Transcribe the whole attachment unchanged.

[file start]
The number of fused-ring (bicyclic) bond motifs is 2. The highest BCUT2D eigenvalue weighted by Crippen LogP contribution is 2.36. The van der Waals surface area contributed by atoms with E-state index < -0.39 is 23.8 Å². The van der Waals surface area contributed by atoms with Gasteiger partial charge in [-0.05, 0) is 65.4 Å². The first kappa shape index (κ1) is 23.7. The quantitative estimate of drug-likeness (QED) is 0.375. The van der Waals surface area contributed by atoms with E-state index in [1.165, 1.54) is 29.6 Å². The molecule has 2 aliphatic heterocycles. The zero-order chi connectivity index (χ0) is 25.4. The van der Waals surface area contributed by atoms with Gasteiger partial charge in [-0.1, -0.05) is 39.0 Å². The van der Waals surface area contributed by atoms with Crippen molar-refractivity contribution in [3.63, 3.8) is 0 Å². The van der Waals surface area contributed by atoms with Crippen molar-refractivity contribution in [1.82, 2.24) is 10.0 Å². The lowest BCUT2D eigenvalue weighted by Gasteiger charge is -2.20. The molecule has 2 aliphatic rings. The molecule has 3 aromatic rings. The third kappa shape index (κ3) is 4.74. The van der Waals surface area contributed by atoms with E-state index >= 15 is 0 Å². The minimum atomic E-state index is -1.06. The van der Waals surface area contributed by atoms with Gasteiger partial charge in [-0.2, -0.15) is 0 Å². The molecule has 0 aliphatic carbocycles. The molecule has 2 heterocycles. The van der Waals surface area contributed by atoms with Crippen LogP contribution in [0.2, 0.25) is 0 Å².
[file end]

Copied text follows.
The number of fused-ring (bicyclic) bond motifs is 2. The highest BCUT2D eigenvalue weighted by Crippen LogP contribution is 2.36. The van der Waals surface area contributed by atoms with E-state index < -0.39 is 23.8 Å². The van der Waals surface area contributed by atoms with Gasteiger partial charge in [-0.05, 0) is 65.4 Å². The first kappa shape index (κ1) is 23.7. The quantitative estimate of drug-likeness (QED) is 0.375. The van der Waals surface area contributed by atoms with E-state index in [1.165, 1.54) is 29.6 Å². The molecule has 2 aliphatic heterocycles. The zero-order chi connectivity index (χ0) is 25.4. The van der Waals surface area contributed by atoms with Gasteiger partial charge in [-0.1, -0.05) is 39.0 Å². The van der Waals surface area contributed by atoms with Crippen molar-refractivity contribution in [3.63, 3.8) is 0 Å². The van der Waals surface area contributed by atoms with Crippen molar-refractivity contribution in [1.82, 2.24) is 10.0 Å². The lowest BCUT2D eigenvalue weighted by Gasteiger charge is -2.20. The molecule has 2 aliphatic rings. The molecule has 3 aromatic rings. The third kappa shape index (κ3) is 4.74. The van der Waals surface area contributed by atoms with E-state index >= 15 is 0 Å². The minimum atomic E-state index is -1.06. The van der Waals surface area contributed by atoms with Gasteiger partial charge in [-0.2, -0.15) is 0 Å². The molecule has 0 aliphatic carbocycles. The molecule has 2 heterocycles. The van der Waals surface area contributed by atoms with Crippen LogP contribution in [0.2, 0.25) is 0 Å².